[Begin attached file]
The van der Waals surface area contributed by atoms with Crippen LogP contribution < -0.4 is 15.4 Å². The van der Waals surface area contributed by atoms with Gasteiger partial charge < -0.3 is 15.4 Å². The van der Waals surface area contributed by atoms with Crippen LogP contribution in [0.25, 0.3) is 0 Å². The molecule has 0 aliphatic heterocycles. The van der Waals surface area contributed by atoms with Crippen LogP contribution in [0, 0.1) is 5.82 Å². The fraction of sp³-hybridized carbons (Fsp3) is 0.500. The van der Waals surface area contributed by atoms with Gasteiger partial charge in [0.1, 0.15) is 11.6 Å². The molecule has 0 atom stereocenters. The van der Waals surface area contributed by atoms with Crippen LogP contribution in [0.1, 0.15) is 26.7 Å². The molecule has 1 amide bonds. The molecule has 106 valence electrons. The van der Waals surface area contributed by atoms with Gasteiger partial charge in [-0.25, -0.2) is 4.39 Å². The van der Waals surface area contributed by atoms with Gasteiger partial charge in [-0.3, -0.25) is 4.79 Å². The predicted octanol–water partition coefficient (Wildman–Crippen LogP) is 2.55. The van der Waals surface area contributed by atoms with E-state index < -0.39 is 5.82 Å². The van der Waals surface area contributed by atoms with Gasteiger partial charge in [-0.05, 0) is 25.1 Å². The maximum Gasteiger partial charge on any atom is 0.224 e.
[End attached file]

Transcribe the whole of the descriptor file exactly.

The van der Waals surface area contributed by atoms with Crippen LogP contribution < -0.4 is 15.4 Å². The van der Waals surface area contributed by atoms with Gasteiger partial charge < -0.3 is 15.4 Å². The van der Waals surface area contributed by atoms with Crippen LogP contribution in [0.25, 0.3) is 0 Å². The molecule has 0 aliphatic heterocycles. The van der Waals surface area contributed by atoms with Crippen LogP contribution in [0, 0.1) is 5.82 Å². The fraction of sp³-hybridized carbons (Fsp3) is 0.500. The van der Waals surface area contributed by atoms with Gasteiger partial charge in [0.1, 0.15) is 11.6 Å². The molecule has 0 atom stereocenters. The van der Waals surface area contributed by atoms with Crippen LogP contribution in [0.1, 0.15) is 26.7 Å². The molecule has 1 amide bonds. The molecule has 106 valence electrons. The van der Waals surface area contributed by atoms with Gasteiger partial charge in [-0.25, -0.2) is 4.39 Å². The van der Waals surface area contributed by atoms with Gasteiger partial charge in [-0.3, -0.25) is 4.79 Å². The predicted octanol–water partition coefficient (Wildman–Crippen LogP) is 2.55. The van der Waals surface area contributed by atoms with E-state index < -0.39 is 5.82 Å². The van der Waals surface area contributed by atoms with Gasteiger partial charge in [-0.05, 0) is 25.1 Å². The maximum Gasteiger partial charge on any atom is 0.224 e.